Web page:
VOL. 127 | NO. 85 | Tuesday, May 01, 2012
Lawmakers Reach Agreement on Governor's Budget
LUCAS L. JOHNSON II | Associated Press
NASHVILLE (AP) – A panel of Republican and Democratic lawmakers reached an agreement late Friday that will restore funding for key projects in Gov. Bill Haslam's more than $31 billion spending plan.
Members of the House and Senate held a conference committee to work out their differences.
Earlier Friday, the Senate on a 32-1 vote passed a version of the plan that made nearly $60 million in cuts to a number of programs and projects. The House approved its version the day before on a 66-30 vote.
The two chambers were trying to reconcile differences on projects before the measure could head for Haslam's signature.
The Senate proposal would have cut more than $12 million to the Memphis Regional Megasite, which Haslam had said was a bad idea. Other large cuts included $4 million in funding to the University of Memphis at Lambuth, $1 million for the Radnor Lake land acquisition, and $300,000 for the National Civil Rights Museum.
The conference committee basically nullified the Senate plan and restored funding to those programs and projects, and others.
Members of the committee mainly debated what was considered a local or regional project, in terms of what should be funded. For instance, House Minority Leader Craig Fitzhugh wanted to fund a program called Education Equal Opportunity Group that helps educate students about state government.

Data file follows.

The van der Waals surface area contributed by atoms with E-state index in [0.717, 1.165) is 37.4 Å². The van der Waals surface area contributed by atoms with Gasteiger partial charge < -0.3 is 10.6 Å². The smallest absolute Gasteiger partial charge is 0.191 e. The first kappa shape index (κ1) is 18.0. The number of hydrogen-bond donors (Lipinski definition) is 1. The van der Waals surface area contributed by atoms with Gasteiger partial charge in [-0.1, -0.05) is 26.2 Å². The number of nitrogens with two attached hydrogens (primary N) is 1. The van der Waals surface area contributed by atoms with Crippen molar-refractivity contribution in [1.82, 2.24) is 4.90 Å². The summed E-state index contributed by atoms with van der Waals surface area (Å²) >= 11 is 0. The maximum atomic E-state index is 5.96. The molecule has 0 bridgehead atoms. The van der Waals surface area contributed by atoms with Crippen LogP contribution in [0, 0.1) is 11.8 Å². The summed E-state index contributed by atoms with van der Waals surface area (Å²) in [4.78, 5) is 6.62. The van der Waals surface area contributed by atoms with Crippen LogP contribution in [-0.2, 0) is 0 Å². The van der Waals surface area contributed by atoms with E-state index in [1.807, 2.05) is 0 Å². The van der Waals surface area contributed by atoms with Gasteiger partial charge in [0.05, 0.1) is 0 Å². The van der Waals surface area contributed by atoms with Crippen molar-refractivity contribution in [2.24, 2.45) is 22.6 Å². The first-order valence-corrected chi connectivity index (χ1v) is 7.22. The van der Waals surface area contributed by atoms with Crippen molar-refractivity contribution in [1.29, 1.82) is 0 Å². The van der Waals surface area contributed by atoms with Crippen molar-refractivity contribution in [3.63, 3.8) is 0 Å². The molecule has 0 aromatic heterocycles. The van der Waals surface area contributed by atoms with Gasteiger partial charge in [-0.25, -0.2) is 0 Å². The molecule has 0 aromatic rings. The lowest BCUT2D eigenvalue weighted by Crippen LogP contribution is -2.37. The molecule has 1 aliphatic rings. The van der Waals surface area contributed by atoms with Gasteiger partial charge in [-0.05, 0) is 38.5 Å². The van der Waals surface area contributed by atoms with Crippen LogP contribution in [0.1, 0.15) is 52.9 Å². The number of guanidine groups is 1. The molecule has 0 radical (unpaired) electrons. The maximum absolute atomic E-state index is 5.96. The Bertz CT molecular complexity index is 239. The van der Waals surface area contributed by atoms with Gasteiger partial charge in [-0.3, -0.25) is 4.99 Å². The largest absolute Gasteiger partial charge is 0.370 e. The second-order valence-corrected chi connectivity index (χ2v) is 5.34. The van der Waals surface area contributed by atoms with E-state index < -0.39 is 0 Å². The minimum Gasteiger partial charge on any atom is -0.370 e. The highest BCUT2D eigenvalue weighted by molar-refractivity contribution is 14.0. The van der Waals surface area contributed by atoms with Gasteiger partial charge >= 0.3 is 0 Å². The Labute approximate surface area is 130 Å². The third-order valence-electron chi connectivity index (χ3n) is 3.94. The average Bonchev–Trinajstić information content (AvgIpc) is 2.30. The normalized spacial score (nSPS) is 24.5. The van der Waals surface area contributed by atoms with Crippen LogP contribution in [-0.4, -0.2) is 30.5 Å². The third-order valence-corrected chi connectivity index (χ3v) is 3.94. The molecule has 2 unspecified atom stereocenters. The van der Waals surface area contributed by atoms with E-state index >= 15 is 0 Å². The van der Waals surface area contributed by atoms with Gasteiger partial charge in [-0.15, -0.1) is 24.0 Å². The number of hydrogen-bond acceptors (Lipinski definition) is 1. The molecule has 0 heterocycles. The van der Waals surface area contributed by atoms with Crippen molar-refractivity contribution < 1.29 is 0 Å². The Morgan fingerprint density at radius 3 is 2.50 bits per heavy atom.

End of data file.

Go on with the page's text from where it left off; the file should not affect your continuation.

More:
Because it was considered a local project, it wasn't funded.
"These are things that help people ... that help educate people," the Ripley Democrat said.
One controversial closure that remains is the Taft Youth Development Center in Bledsoe County. State officials say closing the 90-year-old facility will save the state about $8.5 million.
The debate on the Senate floor Friday to keep the center open wasn't more than an hour long as in the House on Thursday, but it was almost as spirited.
Sen. Eric Stewart, whose district includes the center, said it houses some of the state's toughest juveniles that other youth centers would probably have trouble handling.
Stewart, D-Belvidere, compared closing the center to shutting down Riverbend Maximum Security Institution in Nashville, and sending those inmates to other facilities.
"Let's send the meanest of the mean to other facilities," he said. "Taft is the Riverbend of the juvenile justice center."
Haslam in January presented his spending proposal that called for raises for state employees, more spending on construction on college campuses and tax cuts on food and estates.
Both budget proposals include funding for reducing the sales tax on groceries from 5.5 percent to 5.25 percent, increasing the exemption for the inheritance tax from $1 million to $1.25 million and enhanced penalties for gang and gun crimes.
According to a spokesman for the Senate speaker, the last time a conference committee was held on the budget was in 2000.
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